An initiative launched by Marguerite Casey Foundation on the one-year anniversary of the 2020 racial justice uprisings, aimed at increasing funding and momentum for ending police violence.
One year ago, an uprising began. Over the course of the following weeks and months, more than 20 million people took to the streets under the banner of racial justice. Millions more spoke up online, at their jobs, in their communities, as consumers and at the voting booth — to challenge white supremacy and the systems that maintain it as one of the most dominant forces in our lives.
During that time, and since, foundations and philanthropists have issued many statements about their commitment to the movement for Black lives — some strong, most weak, some specific, most vague.
In fairness, some institutions have worked quietly behind the scenes to realign funding priorities to focus more on racial equity, and to recognize the transformative power of Black-led organizing. But most foundations are still at the very beginning of figuring out how to change the trajectory of their own institutions — and their impact on society — when it comes to racial equity and racial justice.
Yet, all of those questions ignore a much more obvious one: What happened to the goal of ending the police violence, abuse and exploitation that destroy Black lives and communities?
Amidst all the statements made, and even the actions taken, what is philanthropy trying to achieve? More than 20 million people in the streets were crystal clear about what they wanted to achieve — ending police violence. On this first anniversary, we must face the hard truth: philanthropy ignored them.
Philanthropy ignored the demand to do what it takes to end police violence, just as corporations, politicians and the media have. What people wanted wasn’t more funding for “feel good” programs that serve Black children, or even justice-focused funding for campaigns about economic inequality, though both play their role in the overall march toward racial equity.
What people were marching and crying out about was policing. Tens of millions of everyday people took extraordinary risks to say what they wanted in the clearest terms possible — transform, defund, abolish. They wanted an end to police violence and all forms of racist violence and injustice that are endemic within the criminal justice system.
And we are still not listening. In fact, philanthropic institutions have acted as if we are simply too scared to take on the issue of policing in a direct way.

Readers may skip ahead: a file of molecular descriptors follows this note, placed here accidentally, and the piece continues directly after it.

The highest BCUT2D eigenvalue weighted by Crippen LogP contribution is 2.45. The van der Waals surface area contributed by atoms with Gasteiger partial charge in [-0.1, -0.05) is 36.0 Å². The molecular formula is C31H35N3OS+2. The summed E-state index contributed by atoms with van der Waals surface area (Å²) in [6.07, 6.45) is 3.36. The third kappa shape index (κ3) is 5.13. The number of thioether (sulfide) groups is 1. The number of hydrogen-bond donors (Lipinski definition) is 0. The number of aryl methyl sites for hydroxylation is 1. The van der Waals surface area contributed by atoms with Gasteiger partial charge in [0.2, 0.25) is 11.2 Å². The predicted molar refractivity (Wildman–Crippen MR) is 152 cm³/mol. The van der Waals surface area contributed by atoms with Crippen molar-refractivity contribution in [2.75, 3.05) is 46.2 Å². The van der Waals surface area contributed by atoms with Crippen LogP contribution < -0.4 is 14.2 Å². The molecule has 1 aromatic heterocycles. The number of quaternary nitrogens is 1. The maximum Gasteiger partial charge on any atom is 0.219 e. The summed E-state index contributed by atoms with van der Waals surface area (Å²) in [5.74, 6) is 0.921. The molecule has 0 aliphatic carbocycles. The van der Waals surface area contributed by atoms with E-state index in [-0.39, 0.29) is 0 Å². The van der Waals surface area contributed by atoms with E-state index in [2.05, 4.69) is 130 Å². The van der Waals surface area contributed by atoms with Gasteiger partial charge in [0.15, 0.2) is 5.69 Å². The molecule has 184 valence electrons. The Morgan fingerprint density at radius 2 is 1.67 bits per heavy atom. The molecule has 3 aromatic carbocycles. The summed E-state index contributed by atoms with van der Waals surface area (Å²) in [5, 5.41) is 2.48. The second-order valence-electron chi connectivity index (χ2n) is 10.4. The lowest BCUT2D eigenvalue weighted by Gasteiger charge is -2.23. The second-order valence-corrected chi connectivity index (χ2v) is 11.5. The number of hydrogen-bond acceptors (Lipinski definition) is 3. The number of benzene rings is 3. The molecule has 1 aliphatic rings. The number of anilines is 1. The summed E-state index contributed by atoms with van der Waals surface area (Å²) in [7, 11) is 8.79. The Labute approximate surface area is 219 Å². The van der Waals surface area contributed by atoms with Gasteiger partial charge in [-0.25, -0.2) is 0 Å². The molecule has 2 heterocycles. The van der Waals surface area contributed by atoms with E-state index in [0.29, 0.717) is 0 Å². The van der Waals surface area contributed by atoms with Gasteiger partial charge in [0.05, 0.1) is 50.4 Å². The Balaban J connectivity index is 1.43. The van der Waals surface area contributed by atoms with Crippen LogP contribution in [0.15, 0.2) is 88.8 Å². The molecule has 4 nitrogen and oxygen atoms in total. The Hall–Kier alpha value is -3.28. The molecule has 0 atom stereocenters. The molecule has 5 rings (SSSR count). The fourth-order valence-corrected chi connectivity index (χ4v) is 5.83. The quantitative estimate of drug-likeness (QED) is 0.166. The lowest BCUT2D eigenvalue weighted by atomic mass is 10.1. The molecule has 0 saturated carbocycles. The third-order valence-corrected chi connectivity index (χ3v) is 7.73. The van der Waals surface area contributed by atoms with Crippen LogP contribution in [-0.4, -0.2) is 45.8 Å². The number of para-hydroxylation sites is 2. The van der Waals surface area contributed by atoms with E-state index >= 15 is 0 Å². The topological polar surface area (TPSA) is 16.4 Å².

We have forced on Black communities everywhere a new “trickle down” model of philanthropy — acting as if giving a little more attention to issues related to race and racism will eventually, somehow, somewhere, some day have some impact on policing.
We will never get to real change that way.
This statement is an open call to philanthropic institutions. We are asking leaders in philanthropy to commit to funding the strategies — current and future — that can bring about real systemic change and end police violence, abuse and exploitation, as well as the larger system of violence known as mass incarceration.
There are many ways to answer this call, and our hope is that this week of reflection and action will inspire more foundations to make new commitments.
Whatever level and type of commitment, it is important that leaders in philanthropy recognize our shortcomings, in both word and deed, and that we work with purpose and focus to respond to the needs that communities have voiced unequivocally for years. The violence continues every day. So must our support for the movements capable of ending it. There are many questions to ask: How do we actually change or dismantle policing as we know it? Who is ready to take in more funding to achieve those goals? All of these questions have answers, if we are serious about answering them. None are an excuse to continue to ignore our responsibility to act. We need to ask ourselves: How much money have police unions, apologist politicians and police departments themselves spent on making sure policing does not change at all? How much money are we willing to spend to make sure it does? That’s the challenge. This is just the beginning of demonstrating that we have heard the call to action and are stepping up to do our part. Join us.